The flip side of the plastic rejection

Threats the contemplated move away from plastics poses to the economy and environment.

Across the globe, reducing the production of plastic items and packaging is seen as the last chance to stop the planet pollution, but the initiative carries its own risks both for the environment and the developed economies. Implications of legislative and public efforts to ban plastics were part of the agenda at the 2019 IHS World Petrochemical Conference.


The European Parliament's decision to ban selected plastic items in the EU and the announced plans of the Russian Ministry of Natural Resources and Environment to fully eliminate plastic tableware by 2025 received positive reaction from the community and were welcomed by most people as long-awaited steps towards better environment. However, the side effects of these measures are not discussed as widely.

Lack of critical thinking gives rise to anti-scientific myths, which may be even more dangerous than the initial problem.  

Myths and reality

The issue of the Great Pacific garbage patch the size of Texas has come up in the media since 1997. Though environmentalists fail to produce documented evidence of the collection of plastic debris floating in the ocean, and marine researcher Charles Moore who first discovered the patch admits having somewhat exaggerated his findings, the trash island remains a key argument in the debates around the tragedy of ocean pollution and a sore point for the society.

Lack of critical thinking gives rise to anti-scientific myths, which may be even more dangerous than the initial problem. According to the latest sociological surveys, 74% of Russians are willing to give up plastic tableware, while in England and the US those in favour of total plastic elimination make up over 50% of the population.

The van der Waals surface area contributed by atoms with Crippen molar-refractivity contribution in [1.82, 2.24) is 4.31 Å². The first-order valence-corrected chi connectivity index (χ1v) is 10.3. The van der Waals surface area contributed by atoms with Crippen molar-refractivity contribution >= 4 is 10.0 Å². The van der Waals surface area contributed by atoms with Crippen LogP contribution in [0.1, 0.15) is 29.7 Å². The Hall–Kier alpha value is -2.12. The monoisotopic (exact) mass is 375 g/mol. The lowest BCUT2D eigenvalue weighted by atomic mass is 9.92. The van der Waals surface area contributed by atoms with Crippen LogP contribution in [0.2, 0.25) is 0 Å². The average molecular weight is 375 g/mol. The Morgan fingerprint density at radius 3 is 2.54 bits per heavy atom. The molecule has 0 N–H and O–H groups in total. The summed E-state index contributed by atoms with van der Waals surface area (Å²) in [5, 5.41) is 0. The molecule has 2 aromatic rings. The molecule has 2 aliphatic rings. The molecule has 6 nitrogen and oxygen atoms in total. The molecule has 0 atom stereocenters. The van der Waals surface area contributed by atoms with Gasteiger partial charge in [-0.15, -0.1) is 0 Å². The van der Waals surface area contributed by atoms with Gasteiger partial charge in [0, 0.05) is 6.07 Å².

The populist initiatives can be countered by systemic efforts to improve packaging quality across the board and, hence, reduce environmental footprint.

What makes the situation absurd is that main pollution sources are based in the Asia Pacific, as seen from the map. With the European Union accounting for less than a tenth of waste generated by China, Indonesia and Philippines, the measures it takes seem insignificant given the overall scale of the problem. Meanwhile, their wide coverage by the media shapes the public view of plastics as a harmful material and undermines the trust for its manufacturers.

A blow for the economy

Reduced manufacturing of plastic items cannot but lead to job cuts across the globe. According to the Plastics Industry Association, nearly 31,000 Americans are employed in plastic bag production only, while in India, the plastic industry engages at least 4 million people.

However, job cuts may not present such a challenge compared to what is forecast by IHS Markit’s leading researchers. According to them, even if secondary product suppliers half meet polyolefin demand growing at 4% a year, the petrochemical industry balance may still be under threat.

Lower demand for the most wanted materials creates uncertainty for the future of massive capacities that are currently under construction, but will soon be ready for the launch. With stagnating global economy, a blow to the petrochemical industry, its key driving force, will come at a high price for all market players.

Nearly 31,000 Americans are employed in plastic bag production only.

The participants of the 2019 IHS World Petrochemical Conference see systemic efforts to improve packaging quality across the board and, hence, reduce environmental footprint as an alternative to today's populist initiatives. We need to steer clear of anti-scientific projects, investing instead in promising petrochemical themes, such as molecular recycling.


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